Local sentencing sense

The Ann Arbor News reports on the Washtenaw County Sobriety Court and our friend Judge Creal:

The defendant, who had been arrested for drunken driving, stood before 15th District Judge Julie Creal.

But unlike a typical sentencing, Creal asked questions of a more personal nature – wondering whether the death of a relative would impact the man’s sobriety.

“I’m dealing with it,” he said. “It’s a tough time for me.”

Creal asked how long he’d been sober.

“Sixteen months sober on Tuesday,” he replied.

The nearly two dozen people stuffed in Creal’s small courtroom for Washtenaw County’s Sobriety Court broke into applause.

“Fabulous,” Creal said as she clapped.

A judge who applauds? A group of defendants cheering each other’s successes?

That’s Sobriety Court, created by Creal four years ago to help repeat drunken drivers get treatment. Representatives from the prosecutor’s office, city attorney’s office, law enforcement and probation department also are present.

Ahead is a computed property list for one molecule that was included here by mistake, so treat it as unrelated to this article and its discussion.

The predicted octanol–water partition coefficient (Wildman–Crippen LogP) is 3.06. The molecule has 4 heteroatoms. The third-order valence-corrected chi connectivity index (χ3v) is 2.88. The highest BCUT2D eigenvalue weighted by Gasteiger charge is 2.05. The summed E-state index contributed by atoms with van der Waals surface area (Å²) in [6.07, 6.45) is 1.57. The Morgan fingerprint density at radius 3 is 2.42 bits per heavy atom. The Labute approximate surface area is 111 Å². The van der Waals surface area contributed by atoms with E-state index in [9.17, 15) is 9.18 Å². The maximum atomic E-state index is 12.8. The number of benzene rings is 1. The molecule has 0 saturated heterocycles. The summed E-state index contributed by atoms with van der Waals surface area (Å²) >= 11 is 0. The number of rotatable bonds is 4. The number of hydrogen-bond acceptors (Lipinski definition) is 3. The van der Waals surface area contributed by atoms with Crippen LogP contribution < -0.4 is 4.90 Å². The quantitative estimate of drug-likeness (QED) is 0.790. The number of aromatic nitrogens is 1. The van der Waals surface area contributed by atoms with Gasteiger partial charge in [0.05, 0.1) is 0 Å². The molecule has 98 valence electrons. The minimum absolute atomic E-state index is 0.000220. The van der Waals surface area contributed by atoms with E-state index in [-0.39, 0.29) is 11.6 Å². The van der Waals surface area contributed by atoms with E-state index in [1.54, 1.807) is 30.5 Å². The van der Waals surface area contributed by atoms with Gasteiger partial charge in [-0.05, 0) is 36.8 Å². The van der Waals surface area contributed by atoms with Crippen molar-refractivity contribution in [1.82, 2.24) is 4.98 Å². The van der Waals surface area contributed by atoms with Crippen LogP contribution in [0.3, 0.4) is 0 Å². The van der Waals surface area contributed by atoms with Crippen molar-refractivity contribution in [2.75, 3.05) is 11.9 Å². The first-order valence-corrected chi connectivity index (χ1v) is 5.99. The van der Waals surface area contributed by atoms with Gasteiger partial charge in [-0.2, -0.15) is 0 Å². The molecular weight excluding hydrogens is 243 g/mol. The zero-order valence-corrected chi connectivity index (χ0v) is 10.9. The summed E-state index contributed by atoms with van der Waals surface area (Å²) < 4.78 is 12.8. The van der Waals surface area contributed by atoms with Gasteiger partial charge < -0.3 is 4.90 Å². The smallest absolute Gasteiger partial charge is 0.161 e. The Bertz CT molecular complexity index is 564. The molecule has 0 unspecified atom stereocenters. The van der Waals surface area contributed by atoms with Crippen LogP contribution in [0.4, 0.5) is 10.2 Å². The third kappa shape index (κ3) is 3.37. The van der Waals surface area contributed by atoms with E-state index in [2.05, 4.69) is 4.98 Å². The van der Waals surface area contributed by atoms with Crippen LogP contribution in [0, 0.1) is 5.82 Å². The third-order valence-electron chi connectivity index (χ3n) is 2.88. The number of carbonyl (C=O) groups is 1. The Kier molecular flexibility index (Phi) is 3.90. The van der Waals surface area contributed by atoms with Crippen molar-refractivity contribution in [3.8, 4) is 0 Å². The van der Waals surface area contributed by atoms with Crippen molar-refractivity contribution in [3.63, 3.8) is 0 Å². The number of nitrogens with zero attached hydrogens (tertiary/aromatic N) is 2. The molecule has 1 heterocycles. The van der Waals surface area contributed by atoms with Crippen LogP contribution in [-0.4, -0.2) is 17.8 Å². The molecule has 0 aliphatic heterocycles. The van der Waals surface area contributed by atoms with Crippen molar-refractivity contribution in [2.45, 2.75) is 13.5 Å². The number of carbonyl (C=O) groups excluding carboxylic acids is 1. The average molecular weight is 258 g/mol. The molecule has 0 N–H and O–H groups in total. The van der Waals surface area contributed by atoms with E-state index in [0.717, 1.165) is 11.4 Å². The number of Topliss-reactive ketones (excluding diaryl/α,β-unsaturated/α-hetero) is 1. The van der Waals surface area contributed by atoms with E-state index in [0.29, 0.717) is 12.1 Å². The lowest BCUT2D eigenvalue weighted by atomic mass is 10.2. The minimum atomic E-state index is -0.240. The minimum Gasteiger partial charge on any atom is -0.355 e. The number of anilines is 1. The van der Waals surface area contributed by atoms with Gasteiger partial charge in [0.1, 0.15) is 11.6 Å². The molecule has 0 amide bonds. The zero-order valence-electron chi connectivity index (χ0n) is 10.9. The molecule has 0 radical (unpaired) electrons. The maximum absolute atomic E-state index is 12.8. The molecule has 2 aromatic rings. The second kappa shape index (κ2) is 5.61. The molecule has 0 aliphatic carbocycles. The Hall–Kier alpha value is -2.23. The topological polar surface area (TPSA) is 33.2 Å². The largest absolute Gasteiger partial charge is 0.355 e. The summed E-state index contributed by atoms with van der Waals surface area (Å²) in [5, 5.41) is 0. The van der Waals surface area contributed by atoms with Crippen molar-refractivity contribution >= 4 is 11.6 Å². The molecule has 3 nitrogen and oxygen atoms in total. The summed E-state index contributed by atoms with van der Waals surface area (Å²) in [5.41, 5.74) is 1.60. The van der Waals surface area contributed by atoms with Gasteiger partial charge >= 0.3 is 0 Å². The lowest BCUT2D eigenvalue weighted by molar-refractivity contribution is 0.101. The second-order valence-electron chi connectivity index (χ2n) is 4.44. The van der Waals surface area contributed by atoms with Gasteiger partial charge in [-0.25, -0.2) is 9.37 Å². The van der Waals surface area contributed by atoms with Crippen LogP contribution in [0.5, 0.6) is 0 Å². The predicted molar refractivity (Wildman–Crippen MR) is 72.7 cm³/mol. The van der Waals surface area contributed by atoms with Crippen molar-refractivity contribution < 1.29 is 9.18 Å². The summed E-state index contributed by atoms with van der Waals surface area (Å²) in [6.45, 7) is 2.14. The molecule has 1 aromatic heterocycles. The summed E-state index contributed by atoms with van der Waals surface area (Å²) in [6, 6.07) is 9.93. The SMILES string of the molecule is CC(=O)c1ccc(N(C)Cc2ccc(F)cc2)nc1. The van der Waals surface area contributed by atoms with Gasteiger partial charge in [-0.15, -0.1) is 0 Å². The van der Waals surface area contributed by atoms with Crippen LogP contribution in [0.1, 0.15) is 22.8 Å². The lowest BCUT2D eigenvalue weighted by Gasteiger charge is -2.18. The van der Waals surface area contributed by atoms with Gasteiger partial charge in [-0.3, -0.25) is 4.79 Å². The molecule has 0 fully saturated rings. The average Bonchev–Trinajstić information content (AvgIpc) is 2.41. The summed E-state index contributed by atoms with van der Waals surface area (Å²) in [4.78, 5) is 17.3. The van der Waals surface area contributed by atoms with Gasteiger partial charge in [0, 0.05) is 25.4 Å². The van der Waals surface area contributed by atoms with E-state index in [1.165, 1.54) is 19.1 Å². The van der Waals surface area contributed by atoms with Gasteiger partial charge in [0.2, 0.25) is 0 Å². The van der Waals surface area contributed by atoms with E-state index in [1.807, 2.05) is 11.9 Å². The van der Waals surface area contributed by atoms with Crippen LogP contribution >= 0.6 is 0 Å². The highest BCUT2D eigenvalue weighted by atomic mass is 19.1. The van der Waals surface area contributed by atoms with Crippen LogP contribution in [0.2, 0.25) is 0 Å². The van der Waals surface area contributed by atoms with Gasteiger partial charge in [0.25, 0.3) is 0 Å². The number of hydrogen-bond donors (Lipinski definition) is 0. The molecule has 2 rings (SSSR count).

People who enter a voluntary, 18-month program and successfully complete it can avoid jail time and save about $1,000 in fines and fees. The program includes random testing at home, attendance at 12-step meetings, making small payments and staying sober.

Since it started, 157 people have entered the program. Of those who are no longer in the system, 60 have completed it successfully – a rate of about 76 percent.

The focus of the program is really about owning up to a problem.

I posted last week about how drug courts and health professional recovery programs are leading the way for the rest of us.

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